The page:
According to a 2015 New Scientist article, Kanto developed an app to help canvassers record voters’ interests. Borwick told the magazine how “In a perfect system you have the right person knock on the right door, who has something in common with the voter, can engage them in a conversation and make sure they go to the polling station.”
In October 2017, Borwick established Disruptive Communications Ltd with former Conservative and UKIP MP Douglas Carswell. According to its website, “Disruptive offers companies and brands the data analytics, predictive marketing and micro-targeting techniques we learned from political campaigning. We are good at running precision-targeted campaigns that resonate and grow at a grassroots level.”
Kanto is currently working with the anti-abortion group Save the 8th in Ireland. According to Save The 8th spokesperson John McGuirk, the British analytics firm was hired to build the campaign's website and perform some data analytics.
A separate openDemocracy investigation in tandem with Irish new outlet theJournal.ie found that Irish pro-life groups have been acquiring the electoral register across Ireland.
‘Who’s to know where this data goes?’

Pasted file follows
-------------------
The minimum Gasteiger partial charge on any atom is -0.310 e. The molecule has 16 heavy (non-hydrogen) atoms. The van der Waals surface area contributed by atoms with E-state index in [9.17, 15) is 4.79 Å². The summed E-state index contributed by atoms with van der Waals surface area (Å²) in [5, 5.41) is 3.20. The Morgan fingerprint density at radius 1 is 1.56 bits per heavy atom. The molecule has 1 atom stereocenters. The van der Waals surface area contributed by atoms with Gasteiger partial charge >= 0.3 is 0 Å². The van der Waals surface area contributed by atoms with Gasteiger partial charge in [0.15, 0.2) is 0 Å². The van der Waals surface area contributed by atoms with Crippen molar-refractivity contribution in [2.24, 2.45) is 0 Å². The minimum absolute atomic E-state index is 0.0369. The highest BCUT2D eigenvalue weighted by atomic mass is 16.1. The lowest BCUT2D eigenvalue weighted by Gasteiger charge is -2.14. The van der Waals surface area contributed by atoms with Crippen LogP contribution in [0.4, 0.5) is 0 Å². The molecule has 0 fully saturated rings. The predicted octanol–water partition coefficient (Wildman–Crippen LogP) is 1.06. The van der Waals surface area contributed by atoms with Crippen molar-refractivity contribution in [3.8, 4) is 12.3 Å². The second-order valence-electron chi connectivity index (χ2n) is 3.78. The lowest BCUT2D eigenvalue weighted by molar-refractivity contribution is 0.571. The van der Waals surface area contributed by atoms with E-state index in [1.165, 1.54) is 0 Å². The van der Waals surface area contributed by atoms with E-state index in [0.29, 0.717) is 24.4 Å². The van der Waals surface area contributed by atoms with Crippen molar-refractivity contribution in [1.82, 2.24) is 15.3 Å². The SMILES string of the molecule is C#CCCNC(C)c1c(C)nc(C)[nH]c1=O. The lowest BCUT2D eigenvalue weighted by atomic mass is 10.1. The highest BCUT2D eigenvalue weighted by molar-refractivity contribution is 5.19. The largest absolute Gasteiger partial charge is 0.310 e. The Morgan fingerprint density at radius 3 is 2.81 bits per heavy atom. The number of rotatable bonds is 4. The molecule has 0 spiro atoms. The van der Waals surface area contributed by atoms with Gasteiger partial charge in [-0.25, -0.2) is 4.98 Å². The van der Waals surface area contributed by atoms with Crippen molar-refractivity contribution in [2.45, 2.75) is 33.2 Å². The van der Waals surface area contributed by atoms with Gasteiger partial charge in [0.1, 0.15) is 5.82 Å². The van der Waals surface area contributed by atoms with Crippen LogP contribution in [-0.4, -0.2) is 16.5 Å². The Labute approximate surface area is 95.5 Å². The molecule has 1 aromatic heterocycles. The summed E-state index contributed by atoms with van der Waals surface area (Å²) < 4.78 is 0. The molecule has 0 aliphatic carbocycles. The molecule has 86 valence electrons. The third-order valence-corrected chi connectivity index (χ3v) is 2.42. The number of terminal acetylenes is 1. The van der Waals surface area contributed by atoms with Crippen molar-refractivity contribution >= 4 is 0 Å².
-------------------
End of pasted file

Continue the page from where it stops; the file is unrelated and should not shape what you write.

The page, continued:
Campaigners and experts in data protection and election law have queried the need for third parties to hold large amounts of personal data from the electoral roll and called for regulators to ensure that data is held responsibly.
“Who's to know where this data goes once it's given to these organisations and how it's used? It's not inconceivable that it could be used to create lookalike audiences and target people much more broadly using data models and social media networks like Facebook,” said Kyle Taylor, founder of advocacy group Fair Vote.
Taylor called for tighter restrictions on access to the electoral roll amid rising concerns about the use of data in political campaigning.
“We need much bigger structural changes like creating a national electoral roll register and giving greater resource to the Electoral Commission to track and manage distribution and use of the electoral roll as well as proper prosecutorial power to punish those who misuse this data.”
A spokesperson for the Information Commissioner's Office said: “Even though an organisation may be entitled to receive a copy of the electoral roll, this does not provide an exemption to data protection laws. They have to make sure they are processing personal data fairly and in line with the law and ensure it is not kept for longer than is necessary.
An Electoral Commission spokesperson said: "Electoral registration officers are responsible for supplying the register and outlining the conditions under which it can be used, we advise them to make the penalties for improper use clear. Anyone using the data incorrectly should be referred to the ICO or the police, who will determine if an offence has been committed."